05 Nov 2013 |
Research article |
Information and Communications Technologies
Multicore Fiber Optimization for Application to Chip-to-Chip Optical Interconnects
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The very high aggregate bandwidth demands for storage area networks, large scale server warehouses, traffic routers, and high-performance computers have opened up opportunities for optics to compete with electrical interconnects at shorter and shorter distances , . We present the design of a holey microstructured multicore optical fiber optimized to meet the stringent requirements of chip-to-chip optical interconnects, namely, be compatible with high-speed vertical-cavity surface-emission lasers (VCSELs), feature ultra-high channel density, low crosstalk, and millimeter-bend resistance to sustain the tight bends required on an electronic circuit board.Modern supercomputers have fiber counts in the 105 range for rack-to-rack and board-to-board communications . To respond to the severe requirements of future systems, optical interconnects (OIs) will need to continue to improve in density. Current state-of-the-art commercial OIs achieve 12×10 Gb/s transmission rates using parallel arrays of vertical cavity surface-emission lasers (VCSELs) and multimode fiber ribbon cables . With a channel-to-channel pitch of 250 µm, these interconnects were developed for rack-to-rack applications and do not meet the very high density requirement for chip-to-chip optical interconnects (C2OIs), of the order of 1 Tb/s.cm2 . Multicore fibers (MCFs) have the potential to dramatically increase the channel density of optical interconnects and active optical cables through space division multiplexing [5–7].
Indeed, they are naturally compatible with 2D arrays of VCSEL transmitters. MCFs were proposed in the early days of optical fiber developments . However, it is only recently that they became the subject of intense investigation, as potential candidates for transport of the ever-increasing traffic of our information society . In particular, transmission capacity in excess of 1 Pb/s/fiber has been achieved using a 12-core fiber and advanced modulation . A hexagonal arrangement of the cores maximizes channel density. Such all-solid fibers have been demonstrated with heterogeneous  or trench assisted ,  cores, as well as in a ring configuration  in order to minimize crosstalk. Rectangular arrangements designed to match two-dimensional arrays of VCSELs have also been demonstrated . However, these technologies rely on conventional solid optical fiber and feature the centimeter-limited bend radius typical of these fibers. On the other hand, it has been shown that single-core holey microstructured fibers (MFs) can be tailored to much lower bend radius capabilities, typically < 0.01 dB/loop at radius R = 5 mm, compared to a 20 dB/loop for standard single-mode fiber, and are robust as well [16–18]. To take advantage of this, hole-assisted  and hole-wall-assisted  MCFs have been proposed to reduce both crosstalk and bend loss in long-haul transmission at 1550 nm.Therefore, the objective of the present research is to investigate the feasibility of a holey microstructured MCF featuring the highest possible density and the lowest possible bend loss for 1-m long transmission links operated at 10 Gb/s. We present the systematic modeling of an all-silica hexagonal microstructure with 1-rod cores and discuss the design tradeoffs. We then present the optimization of the microstructure using 7-rod cores and show that this design meets all the set objectives properly.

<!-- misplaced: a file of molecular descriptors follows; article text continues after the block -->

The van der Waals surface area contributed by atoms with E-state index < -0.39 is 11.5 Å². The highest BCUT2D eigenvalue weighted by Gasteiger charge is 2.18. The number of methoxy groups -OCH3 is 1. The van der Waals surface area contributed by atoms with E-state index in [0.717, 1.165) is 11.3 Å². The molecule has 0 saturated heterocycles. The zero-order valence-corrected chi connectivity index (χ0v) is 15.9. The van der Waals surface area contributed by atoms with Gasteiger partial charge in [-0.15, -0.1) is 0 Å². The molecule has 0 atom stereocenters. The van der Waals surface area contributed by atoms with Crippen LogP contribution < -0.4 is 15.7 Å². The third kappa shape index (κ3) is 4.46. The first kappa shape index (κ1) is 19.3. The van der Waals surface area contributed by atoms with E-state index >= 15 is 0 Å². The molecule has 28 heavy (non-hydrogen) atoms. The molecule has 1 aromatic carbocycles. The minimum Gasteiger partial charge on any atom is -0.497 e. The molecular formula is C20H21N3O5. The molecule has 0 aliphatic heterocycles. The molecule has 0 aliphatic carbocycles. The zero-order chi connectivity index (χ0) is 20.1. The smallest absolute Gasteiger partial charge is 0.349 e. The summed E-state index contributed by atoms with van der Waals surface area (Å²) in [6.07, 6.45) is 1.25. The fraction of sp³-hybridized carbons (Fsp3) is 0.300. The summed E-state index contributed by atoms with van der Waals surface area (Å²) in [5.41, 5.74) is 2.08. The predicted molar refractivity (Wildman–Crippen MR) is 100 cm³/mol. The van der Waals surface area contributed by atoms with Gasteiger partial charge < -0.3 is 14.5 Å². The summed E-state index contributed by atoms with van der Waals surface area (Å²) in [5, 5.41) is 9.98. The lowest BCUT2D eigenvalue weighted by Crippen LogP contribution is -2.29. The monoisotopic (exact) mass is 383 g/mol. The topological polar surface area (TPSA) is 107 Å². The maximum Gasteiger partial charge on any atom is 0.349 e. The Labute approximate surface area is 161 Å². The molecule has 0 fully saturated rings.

We modeled a microstructured multicore fiber that satisfies the stringent requirements of the microelectronics industry for C2OI links. We demonstrated that the conventional microstructure with 1-rod cores is not suitable, whereas the one with 7-rod cores meets all the performance objectives nicely. For transmission at 10 Gb/s over 1 m, a minimum core-to-core pitch of only 14 µm is sufficient to allow low enough crosstalk and millimeter bend radii; there is sufficient room available to increase this pitch in order to address longer links and a 25 Gb/s rate.Using forward-error correction-algorithms, the 14 µm core-to-core pitch can also provide for higher bit rate and distance. Hence, the proposed 7-rod microstructure design indeed provides the highest aggregate capacity envisioned to date for single-wavelength space-division multiplexed C2OIs. The holey microstructure is instrumental in achieving the required bend performance in C2OIs, which is much tighter than in telecommunication-distance applications. Yet, the very dense and tiny silicate microstructure may prove a challenge to manufacture, and so the simplification of the microstructure is our next objective. In particular, the replacement of the arrayed microstructure with a nanostructure of random holes similar to what is used in some bend-resistant fibers for the FTTx industry is under investigation.
To understand more about Multicore Fiber Optimization for Application to Chip-to-Chip Optical Interconnects, we invite you to read the Research Paper available at the following link:
Francois V. and F. Laramee (2013). Multicore Fiber Optimization for Application to Chip-to-Chip Optical Interconnects. Accepted paper for a future publication of Journal of Lightwave Technology. PDF
Véronique François is a professor in the Department of Electrical Engineering at ÉTS. Her research interests are photonics, optical instrumentation, agile optical amplifiers, optical fibers and doped materials.
Program : Electrical Engineering